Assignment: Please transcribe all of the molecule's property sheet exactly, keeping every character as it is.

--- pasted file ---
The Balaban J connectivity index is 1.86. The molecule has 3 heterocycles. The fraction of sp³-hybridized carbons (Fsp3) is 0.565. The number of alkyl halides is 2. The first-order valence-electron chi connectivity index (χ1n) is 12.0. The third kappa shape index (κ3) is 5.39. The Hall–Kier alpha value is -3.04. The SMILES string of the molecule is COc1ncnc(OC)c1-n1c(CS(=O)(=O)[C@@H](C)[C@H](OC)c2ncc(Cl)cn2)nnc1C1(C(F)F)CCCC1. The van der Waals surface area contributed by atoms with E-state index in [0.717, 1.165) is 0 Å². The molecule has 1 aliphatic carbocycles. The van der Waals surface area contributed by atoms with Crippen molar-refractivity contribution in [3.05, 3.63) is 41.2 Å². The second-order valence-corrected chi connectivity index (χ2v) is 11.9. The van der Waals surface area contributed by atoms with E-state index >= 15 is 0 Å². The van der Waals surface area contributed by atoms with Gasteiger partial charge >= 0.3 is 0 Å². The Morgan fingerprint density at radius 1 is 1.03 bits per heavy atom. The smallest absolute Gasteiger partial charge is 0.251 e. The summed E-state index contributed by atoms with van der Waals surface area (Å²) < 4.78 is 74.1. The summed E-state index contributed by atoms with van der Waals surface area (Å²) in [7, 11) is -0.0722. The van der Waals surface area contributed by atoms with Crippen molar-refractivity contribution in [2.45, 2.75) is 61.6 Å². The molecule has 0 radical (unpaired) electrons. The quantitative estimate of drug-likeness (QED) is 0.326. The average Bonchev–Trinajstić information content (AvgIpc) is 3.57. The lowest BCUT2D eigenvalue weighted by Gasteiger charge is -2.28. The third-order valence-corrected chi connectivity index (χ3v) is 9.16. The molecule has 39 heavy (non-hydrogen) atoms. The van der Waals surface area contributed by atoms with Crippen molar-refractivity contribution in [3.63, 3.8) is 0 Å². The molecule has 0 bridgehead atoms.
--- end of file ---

The Balaban J connectivity index is 1.86. The molecule has 3 heterocycles. The fraction of sp³-hybridized carbons (Fsp3) is 0.565. The number of alkyl halides is 2. The first-order valence-electron chi connectivity index (χ1n) is 12.0. The third kappa shape index (κ3) is 5.39. The Hall–Kier alpha value is -3.04. The SMILES string of the molecule is COc1ncnc(OC)c1-n1c(CS(=O)(=O)[C@@H](C)[C@H](OC)c2ncc(Cl)cn2)nnc1C1(C(F)F)CCCC1. The van der Waals surface area contributed by atoms with E-state index in [0.717, 1.165) is 0 Å². The molecule has 1 aliphatic carbocycles. The van der Waals surface area contributed by atoms with Crippen molar-refractivity contribution in [3.05, 3.63) is 41.2 Å². The second-order valence-corrected chi connectivity index (χ2v) is 11.9. The van der Waals surface area contributed by atoms with E-state index >= 15 is 0 Å². The van der Waals surface area contributed by atoms with Gasteiger partial charge >= 0.3 is 0 Å². The Morgan fingerprint density at radius 1 is 1.03 bits per heavy atom. The smallest absolute Gasteiger partial charge is 0.251 e. The summed E-state index contributed by atoms with van der Waals surface area (Å²) < 4.78 is 74.1. The summed E-state index contributed by atoms with van der Waals surface area (Å²) in [7, 11) is -0.0722. The van der Waals surface area contributed by atoms with Crippen molar-refractivity contribution in [2.45, 2.75) is 61.6 Å². The molecule has 0 radical (unpaired) electrons. The quantitative estimate of drug-likeness (QED) is 0.326. The average Bonchev–Trinajstić information content (AvgIpc) is 3.57. The lowest BCUT2D eigenvalue weighted by Gasteiger charge is -2.28. The third-order valence-corrected chi connectivity index (χ3v) is 9.16. The molecule has 39 heavy (non-hydrogen) atoms. The van der Waals surface area contributed by atoms with Crippen molar-refractivity contribution in [3.63, 3.8) is 0 Å². The molecule has 0 bridgehead atoms.